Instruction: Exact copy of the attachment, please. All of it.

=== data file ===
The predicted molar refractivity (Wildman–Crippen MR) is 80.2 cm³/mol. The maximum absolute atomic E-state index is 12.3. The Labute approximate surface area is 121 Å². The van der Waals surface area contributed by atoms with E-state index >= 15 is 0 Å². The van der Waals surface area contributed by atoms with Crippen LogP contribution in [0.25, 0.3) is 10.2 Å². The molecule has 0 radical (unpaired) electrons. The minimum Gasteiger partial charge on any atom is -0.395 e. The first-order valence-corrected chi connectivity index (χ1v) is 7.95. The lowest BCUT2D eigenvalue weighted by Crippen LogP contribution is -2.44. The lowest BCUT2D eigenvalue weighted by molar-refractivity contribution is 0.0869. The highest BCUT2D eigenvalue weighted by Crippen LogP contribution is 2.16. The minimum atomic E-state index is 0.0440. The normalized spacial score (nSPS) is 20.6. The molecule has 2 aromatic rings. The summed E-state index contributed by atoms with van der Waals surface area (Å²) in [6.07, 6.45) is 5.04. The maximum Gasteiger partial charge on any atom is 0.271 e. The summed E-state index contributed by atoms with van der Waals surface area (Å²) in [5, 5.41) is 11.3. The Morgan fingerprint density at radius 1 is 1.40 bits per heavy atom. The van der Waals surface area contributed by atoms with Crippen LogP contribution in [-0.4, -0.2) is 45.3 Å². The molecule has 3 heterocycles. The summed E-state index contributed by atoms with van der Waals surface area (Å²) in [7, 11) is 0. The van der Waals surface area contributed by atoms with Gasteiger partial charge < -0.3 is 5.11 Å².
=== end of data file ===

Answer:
The predicted molar refractivity (Wildman–Crippen MR) is 80.2 cm³/mol. The maximum absolute atomic E-state index is 12.3. The Labute approximate surface area is 121 Å². The van der Waals surface area contributed by atoms with E-state index >= 15 is 0 Å². The van der Waals surface area contributed by atoms with Crippen LogP contribution in [0.25, 0.3) is 10.2 Å². The molecule has 0 radical (unpaired) electrons. The minimum Gasteiger partial charge on any atom is -0.395 e. The first-order valence-corrected chi connectivity index (χ1v) is 7.95. The lowest BCUT2D eigenvalue weighted by Crippen LogP contribution is -2.44. The lowest BCUT2D eigenvalue weighted by molar-refractivity contribution is 0.0869. The highest BCUT2D eigenvalue weighted by Crippen LogP contribution is 2.16. The minimum atomic E-state index is 0.0440. The normalized spacial score (nSPS) is 20.6. The molecule has 2 aromatic rings. The summed E-state index contributed by atoms with van der Waals surface area (Å²) in [6.07, 6.45) is 5.04. The maximum Gasteiger partial charge on any atom is 0.271 e. The summed E-state index contributed by atoms with van der Waals surface area (Å²) in [5, 5.41) is 11.3. The Morgan fingerprint density at radius 1 is 1.40 bits per heavy atom. The van der Waals surface area contributed by atoms with Crippen LogP contribution in [-0.4, -0.2) is 45.3 Å². The molecule has 3 heterocycles. The summed E-state index contributed by atoms with van der Waals surface area (Å²) in [7, 11) is 0. The van der Waals surface area contributed by atoms with Gasteiger partial charge < -0.3 is 5.11 Å².